A few years ago, I saw a series of Aboriginal paintings on a sandstone cliff face in the Northern Territory. There were characteristic crosshatched images of fat barramundi and turtles, as well as sprayed handprints and several human figures with spears. Next to them was a long gun, painted with white ochre, an unmistakable image of the colonisers. Was this an Indigenous rendering of contact? A work of history, no less?
I research historiography, the study of history writing. And just like that shaky rifle, painted onto a cave in northern Australia, each piece of history has a message and context that depends on who wrote it and when. As the US historian, Carl Becker, explained in his 1932 Presidential address to the American Historical Association, history
cannot be precisely the same for all at any given time, or the same for one generation as another.
You don’t need to go far to see Becker’s comments play out. Just think how Australian history has swirled and contorted over the years. The discipline continues to be hotly disputed, as historians, politicians and pundits of various persuasions stake a claim on the national narrative.
Should Australia Day be observed as a moment of celebration or survival? Should the Australian War Memorial include commemoration of the frontier wars? Should “invasion” be used to describe British colonisation? Taken together, these so-called “history wars” confirm the contested politics of collective memory.
Such disputes also hint at powerful historiographical shifts across generations. Debates over Australian history aren’t simply ideological, but also disciplinary, and reflect the historical challenges wrought by changing approaches to the past. Take this passage from Ernest Favenc’s 1888 history of Australian exploration:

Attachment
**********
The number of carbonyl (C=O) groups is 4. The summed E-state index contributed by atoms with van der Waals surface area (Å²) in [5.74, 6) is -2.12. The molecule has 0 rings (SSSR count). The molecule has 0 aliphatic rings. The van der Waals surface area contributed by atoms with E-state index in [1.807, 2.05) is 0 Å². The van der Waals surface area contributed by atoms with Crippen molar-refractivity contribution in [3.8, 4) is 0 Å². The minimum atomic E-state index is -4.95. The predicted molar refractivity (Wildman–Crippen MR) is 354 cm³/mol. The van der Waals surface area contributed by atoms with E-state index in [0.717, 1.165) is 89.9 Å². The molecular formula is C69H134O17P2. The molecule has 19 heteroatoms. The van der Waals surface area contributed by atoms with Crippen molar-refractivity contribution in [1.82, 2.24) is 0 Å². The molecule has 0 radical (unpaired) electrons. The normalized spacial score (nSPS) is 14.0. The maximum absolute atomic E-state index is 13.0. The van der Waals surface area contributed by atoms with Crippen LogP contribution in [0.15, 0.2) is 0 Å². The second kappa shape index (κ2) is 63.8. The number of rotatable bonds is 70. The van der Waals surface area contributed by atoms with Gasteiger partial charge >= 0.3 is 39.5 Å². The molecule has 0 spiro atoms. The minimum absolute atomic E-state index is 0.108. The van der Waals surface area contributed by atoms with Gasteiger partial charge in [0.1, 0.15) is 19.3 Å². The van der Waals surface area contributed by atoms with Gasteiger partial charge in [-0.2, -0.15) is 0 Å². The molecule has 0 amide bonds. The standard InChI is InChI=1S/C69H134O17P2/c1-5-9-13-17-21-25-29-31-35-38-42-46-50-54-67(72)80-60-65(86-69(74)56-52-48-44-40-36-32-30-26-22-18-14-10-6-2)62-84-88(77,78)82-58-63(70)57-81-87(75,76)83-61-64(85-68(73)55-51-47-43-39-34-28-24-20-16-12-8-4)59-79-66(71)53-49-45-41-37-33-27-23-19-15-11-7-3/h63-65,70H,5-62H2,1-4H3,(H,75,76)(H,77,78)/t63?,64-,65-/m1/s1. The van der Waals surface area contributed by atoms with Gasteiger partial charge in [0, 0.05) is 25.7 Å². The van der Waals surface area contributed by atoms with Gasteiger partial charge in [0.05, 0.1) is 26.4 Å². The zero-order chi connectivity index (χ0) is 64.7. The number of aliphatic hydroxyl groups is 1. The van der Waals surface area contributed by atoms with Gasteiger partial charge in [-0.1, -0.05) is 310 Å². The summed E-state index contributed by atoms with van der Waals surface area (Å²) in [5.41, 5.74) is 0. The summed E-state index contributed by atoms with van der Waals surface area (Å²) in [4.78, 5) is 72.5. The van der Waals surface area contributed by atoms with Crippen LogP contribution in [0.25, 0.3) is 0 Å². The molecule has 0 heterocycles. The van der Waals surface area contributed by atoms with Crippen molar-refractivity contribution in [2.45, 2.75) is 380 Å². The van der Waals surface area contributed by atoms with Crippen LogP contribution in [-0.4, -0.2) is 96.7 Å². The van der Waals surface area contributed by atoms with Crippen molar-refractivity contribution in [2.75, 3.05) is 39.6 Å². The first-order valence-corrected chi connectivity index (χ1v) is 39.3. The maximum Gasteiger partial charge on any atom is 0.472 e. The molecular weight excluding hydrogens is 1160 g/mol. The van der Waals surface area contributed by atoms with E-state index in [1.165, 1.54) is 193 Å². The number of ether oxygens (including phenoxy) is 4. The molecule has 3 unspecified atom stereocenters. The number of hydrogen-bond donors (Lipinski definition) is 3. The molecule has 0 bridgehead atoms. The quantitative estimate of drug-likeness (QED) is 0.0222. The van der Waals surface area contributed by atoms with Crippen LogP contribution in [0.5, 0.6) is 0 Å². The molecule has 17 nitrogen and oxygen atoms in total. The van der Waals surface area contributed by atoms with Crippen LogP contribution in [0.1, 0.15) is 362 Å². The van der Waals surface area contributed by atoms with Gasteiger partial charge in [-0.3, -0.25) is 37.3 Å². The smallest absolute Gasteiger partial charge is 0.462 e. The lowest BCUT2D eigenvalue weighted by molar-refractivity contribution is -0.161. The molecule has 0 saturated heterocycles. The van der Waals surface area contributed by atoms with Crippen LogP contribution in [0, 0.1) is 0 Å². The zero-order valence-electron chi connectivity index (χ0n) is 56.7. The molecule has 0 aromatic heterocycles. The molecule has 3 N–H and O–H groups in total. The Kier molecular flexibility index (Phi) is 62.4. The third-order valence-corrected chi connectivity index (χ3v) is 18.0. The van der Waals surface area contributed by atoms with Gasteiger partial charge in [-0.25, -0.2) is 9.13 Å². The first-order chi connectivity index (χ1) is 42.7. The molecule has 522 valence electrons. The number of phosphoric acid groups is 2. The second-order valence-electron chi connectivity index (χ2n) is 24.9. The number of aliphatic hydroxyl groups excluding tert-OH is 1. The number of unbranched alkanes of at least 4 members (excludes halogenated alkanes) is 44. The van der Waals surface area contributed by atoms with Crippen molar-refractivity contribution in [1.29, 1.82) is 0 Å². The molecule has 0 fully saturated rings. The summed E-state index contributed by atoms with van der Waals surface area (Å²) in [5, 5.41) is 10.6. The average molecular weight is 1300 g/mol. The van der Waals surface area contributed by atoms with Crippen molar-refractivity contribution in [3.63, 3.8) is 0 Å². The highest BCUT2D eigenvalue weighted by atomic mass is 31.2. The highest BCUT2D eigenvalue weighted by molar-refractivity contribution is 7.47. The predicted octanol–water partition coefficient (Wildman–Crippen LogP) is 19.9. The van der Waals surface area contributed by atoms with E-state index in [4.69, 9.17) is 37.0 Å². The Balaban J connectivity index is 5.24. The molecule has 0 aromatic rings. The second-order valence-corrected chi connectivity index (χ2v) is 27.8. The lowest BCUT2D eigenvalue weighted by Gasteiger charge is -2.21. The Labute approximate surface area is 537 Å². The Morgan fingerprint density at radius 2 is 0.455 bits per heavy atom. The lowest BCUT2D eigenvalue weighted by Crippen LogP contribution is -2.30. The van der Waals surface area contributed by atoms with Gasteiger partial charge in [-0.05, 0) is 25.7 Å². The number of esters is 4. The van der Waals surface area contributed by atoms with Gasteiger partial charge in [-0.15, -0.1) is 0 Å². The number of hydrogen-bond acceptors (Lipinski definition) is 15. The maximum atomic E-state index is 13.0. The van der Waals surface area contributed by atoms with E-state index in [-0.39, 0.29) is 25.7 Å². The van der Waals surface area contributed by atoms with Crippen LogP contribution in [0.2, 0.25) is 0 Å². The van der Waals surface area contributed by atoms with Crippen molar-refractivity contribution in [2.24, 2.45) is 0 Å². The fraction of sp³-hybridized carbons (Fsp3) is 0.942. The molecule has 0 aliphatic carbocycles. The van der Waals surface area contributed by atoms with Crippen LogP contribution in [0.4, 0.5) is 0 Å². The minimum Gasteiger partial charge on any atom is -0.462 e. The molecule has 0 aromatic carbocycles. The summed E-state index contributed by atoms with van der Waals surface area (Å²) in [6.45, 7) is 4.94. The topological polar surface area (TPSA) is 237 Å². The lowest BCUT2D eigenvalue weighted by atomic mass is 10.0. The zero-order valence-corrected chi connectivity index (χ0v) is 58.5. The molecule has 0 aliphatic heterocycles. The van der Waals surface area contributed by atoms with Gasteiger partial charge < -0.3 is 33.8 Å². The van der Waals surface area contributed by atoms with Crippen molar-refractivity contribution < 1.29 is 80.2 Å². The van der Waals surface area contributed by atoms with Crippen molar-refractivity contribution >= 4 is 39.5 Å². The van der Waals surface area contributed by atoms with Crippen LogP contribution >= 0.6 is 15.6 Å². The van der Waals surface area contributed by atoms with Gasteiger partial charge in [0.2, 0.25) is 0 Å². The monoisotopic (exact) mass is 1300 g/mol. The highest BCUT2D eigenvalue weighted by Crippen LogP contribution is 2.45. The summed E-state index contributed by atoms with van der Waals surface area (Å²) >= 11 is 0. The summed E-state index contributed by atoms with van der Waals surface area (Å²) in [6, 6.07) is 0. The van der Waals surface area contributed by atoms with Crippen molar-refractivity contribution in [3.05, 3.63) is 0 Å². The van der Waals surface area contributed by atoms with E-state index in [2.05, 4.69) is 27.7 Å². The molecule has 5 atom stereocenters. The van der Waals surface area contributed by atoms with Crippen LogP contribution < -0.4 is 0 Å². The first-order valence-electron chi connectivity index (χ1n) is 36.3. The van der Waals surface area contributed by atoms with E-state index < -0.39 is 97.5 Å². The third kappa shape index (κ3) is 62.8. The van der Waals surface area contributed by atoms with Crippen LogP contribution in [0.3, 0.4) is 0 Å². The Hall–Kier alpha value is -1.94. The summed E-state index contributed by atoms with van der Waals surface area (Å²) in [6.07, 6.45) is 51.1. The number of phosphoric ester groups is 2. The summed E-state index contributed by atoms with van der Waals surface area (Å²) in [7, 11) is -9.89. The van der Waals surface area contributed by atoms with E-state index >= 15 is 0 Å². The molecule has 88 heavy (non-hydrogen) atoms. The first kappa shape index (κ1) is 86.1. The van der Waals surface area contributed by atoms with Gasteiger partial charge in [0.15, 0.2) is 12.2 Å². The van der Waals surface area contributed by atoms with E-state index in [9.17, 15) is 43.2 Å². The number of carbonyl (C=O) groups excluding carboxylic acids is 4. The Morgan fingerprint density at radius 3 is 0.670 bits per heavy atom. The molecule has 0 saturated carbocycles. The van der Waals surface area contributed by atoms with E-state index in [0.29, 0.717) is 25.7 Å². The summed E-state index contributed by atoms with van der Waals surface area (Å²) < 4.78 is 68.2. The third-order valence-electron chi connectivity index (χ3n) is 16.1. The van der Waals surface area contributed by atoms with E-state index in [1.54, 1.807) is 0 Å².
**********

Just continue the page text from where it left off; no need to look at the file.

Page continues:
The white man, when he came, looked upon the country as he would upon uninhabited land.
Or this, from GV Portus, in his ubiquitous text for Australian schoolchildren, Australia Since 1606, first published in 1932:
From 1644 to 1770 the story of Australian discovery is dark night, broken only by one faint gleam.
History isn’t just about understanding what happened and why. It’s also a powerful discipline that reflects the persuasions, politics and prejudices of its authors.
Challenging the silence
Each iteration of Australia’s national story reveals not only the past in question, but also the guiding concerns and perceptions of each generation of history makers.
Historiography reveals the historical process as a “hermeneutic and dialogic enterprise”, writes Bain Attwood, an interpretative relationship that is up for review with each historical reading. That constant urge of historical revision is “an attempt to find a deeper contemporary meaning in the past”, adds Don Watson.
Favenc and Portus’s early historical readings can be clearly dated by the era of their writing and publication. While the idea that Australia was effectively without history prior to European “discovery” has been well and truly replaced, the sense that history-writing should document a nation’s inexorable progress was dominant from the mid-19th century until about the 1960s.
In fact, that period of Australian historiography has come to be defined by its lens of national advancement, where Australia was located in an affirming arc of British Imperialism. That narrative content was further bolstered by the methods and infrastructure of the history discipline, which privileged the written record and were consequently located in archives, libraries and universities (themselves imperial institutions).
For a settler-colonial society founded on the dispossession of Indigenous people, their omission was a telling oversight. Dispossessed from their country, Indigenous people were in turn dispossessed from Australian historiography. It was, in the words of the anthropologist, W.E.H. Stanner, our “Great Australian Silence”, and his phrase has come to characterise the nation’s own historiographical “dark ages”.
Since Stanner’s famous 1968 Boyer Lectures, the question of how to respond to that infamous historical silence has been approached in various ways. Historians such as Henry Reynolds tried to see the Other Side of the Frontier (1981).
Others, such as Peter Read, Lyndall Ryan and Raymond Evans wrote histories confirming what Indigenous people already understood, that settler-colonialism was far from the simple story of progress and advancement. And part of their historical method – the recognition of Indigenous testimony and oral history sources – was a challenge to traditional historical research methods, which depended on written primary sources.